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Parents who only see Syracuse as a partying school

sprinting50sprinting50 Registered User Posts: 8 New Member
I'm a senior that just finished applying to colleges, and after a lot of trying to persuade my parents, they finally allowed me to apply to Syracuse. There is a very low chance they will actually let me go if I get in. Now I haven't visited the campus yet, and I can't make a decision on the school until I do, but I am wondering here if anyone can shed some light on how prevalent partying really is at Syracuse, and things that sway my parents into being supportive of Syracuse.

Replies to: Parents who only see Syracuse as a partying school

  • lostaccountlostaccount Registered User Posts: 4,591 Senior Member
    edited December 2015
    For a NY school, syracuse has a lot of school spirit. It has a lot of serious students too. I would not describe it as a party school although I know it has made the top of the list on that dimension. It has a Greek side and a fiercely loyal sports side. And it also has some academic programs that are second to none. It has great resources for students. It is also a very student oriented school which sounds strange because you'd think all would be. But they aren't all.

    The area around the school caters to the students. It has a quaint area with little cafes, restaurants and stores filled with student appealing merchandise. It is a circumscribed area-not Ann Arbor by any means, but ideal for college students. Everything is within walking distance. A lot is squeezed into a relatively small area-it's compact and pretty.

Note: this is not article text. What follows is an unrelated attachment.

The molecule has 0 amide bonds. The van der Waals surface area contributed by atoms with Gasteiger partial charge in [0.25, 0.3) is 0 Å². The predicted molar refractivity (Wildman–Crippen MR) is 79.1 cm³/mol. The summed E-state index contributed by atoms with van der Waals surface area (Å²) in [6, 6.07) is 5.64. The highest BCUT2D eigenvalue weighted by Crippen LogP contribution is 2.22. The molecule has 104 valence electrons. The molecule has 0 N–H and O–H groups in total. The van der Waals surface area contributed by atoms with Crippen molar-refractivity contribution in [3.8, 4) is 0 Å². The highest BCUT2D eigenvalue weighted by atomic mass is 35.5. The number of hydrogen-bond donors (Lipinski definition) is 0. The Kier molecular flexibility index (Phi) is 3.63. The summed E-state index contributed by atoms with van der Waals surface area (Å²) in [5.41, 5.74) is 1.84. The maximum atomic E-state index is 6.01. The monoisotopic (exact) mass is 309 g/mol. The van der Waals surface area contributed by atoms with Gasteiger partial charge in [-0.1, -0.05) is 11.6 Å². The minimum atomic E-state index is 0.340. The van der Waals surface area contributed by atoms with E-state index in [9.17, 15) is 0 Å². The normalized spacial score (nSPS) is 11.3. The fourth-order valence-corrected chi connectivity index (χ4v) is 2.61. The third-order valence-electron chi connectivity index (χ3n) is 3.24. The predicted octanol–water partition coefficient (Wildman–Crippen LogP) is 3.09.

There are not a lot-not any, actually-big box stores right there. But students looking for big box store shopping can go to Carousel Mall which is one of the largest malls in the country.

    My impression is that the school has its share of B students whose delight would be to spend as much time as possible at the mall instead of feeding their minds. And their big concern outside classes is where the weekend parties are and who is dating who. But that isn't the lions share of the students. It is a small element. The students in the best programs were tops in their high school and headed for important roles in society. And most of the students are relatively strong and focused.

    All students will benefit from a fiercely loyal and immense alumni network that spreads from coast to coast and abroad too. And for any SU basketball game, you will find alum gathering in sports bars and clubs throughout the country to root for their team. But more importantly, they will also be there to usher in each new class of graduates to help them connect to jobs and communities. I would not describe SU as a party school at all. Look up its graduates. Pretty impressive group!
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